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Skeletal muscle fatty acid transporter protein expression in type 2 diabetes patients compared with overweight, sedentary men and age-matched, endurance-trained cyclists
Department of Movement Sciences, Maastricht University, Maastricht, Netherlands & Department of Movement Sciences, Maastricht University, Maastricht, Netherlands.
Institute of Clinical Research, University of Nottingham Medical School, Nottingham, United Kingdom.
Department of Human Biology, Maastricht University, Maastricht, Netherlands.ORCID iD: 0000-0003-4235-0634
Institute of Clinical Research, University of Nottingham Medical School, Nottingham, United Kingdom.
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2007 (English)In: Acta Physiologica, ISSN 1748-1708, E-ISSN 1748-1716, Vol. 190, no 3, 209-219 p.Article in journal (Refereed) Published
Abstract [en]

AIM: Membrane fatty acid transporters can modulate the balance between fatty acid uptake and subsequent storage and/or oxidation in muscle tissue. As such, skeletal muscle fatty acid transporter protein expression could play an important role in the etiology of insulin resistance and/or type 2 diabetes.

METHODS: In the present study, fatty acid translocase (FAT/CD36), plasma membrane-bound fatty acid-binding protein (FABPpm) and fatty acid transport protein 1 (FATP1) mRNA and protein expression were assessed in muscle tissue obtained from 10 sedentary, overweight type 2 diabetes patients (60 +/- 2 years), 10 sedentary, weight-matched normoglycemic controls (60 +/- 2 years) and 10 age-matched, endurance trained cyclists (57 +/- 1 years).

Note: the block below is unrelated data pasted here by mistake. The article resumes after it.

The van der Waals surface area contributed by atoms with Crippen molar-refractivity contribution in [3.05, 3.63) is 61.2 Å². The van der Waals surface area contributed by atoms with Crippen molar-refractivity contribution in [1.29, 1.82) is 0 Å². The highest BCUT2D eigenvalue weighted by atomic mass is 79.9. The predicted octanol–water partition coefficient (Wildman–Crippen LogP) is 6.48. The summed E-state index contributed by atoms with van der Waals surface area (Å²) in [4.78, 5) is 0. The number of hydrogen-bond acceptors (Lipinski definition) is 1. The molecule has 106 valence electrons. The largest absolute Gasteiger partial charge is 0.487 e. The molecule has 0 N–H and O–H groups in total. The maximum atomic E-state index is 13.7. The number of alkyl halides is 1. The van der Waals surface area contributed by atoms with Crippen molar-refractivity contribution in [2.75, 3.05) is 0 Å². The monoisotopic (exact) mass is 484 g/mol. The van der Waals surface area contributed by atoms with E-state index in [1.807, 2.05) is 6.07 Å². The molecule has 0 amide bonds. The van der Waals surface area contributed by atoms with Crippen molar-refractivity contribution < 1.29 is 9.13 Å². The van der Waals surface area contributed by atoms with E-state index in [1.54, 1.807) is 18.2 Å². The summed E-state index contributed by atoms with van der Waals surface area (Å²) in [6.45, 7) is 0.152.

RESULTS: Both FAT/CD36 and FATP1 mRNA and protein expression did not differ between groups. In contrast, FABPpm mRNA and protein expression were approx. 30-40% higher in the trained men compared with the diabetes patients (P < 0.01) and sedentary controls (P < 0.05).

CONCLUSIONS: Skeletal muscle FAT/CD36, FABPpm and FATP1 mRNA and protein expression are not up- or downregulated in a sedentary and/or insulin resistant state. In contrast, FABPpm expression is upregulated in the endurance trained state and likely instrumental to allow greater fatty acid oxidation rates. © 2007 The Authors.

Place, publisher, year, edition, pages
Chichester: Wiley-Blackwell, 2007. Vol. 190, no 3, 209-219 p.
Keyword [en]
CD36, exercise, FABPpm, FATP1, GLUT4, metabolism, muscle
National Category
Medical and Health Sciences
Identifiers
URN: urn:nbn:se:hh:diva-26618DOI: 10.1111/j.1748-1716.2007.01698.xISI: 000247318600004PubMedID: 17394567Scopus ID: 2-s2.0-34250689989OAI: oai:DiVA.org:hh-26618DiVA: diva2:750419
Note

This study was supported by the Netherlands Heart Foundation (grant 2002.T049) and the European Commission (Integrated Project LSHM-CT-2004-005272, Exgenesis).

Available from: 2014-09-29 Created: 2014-09-29 Last updated: 2015-09-29Bibliographically approved

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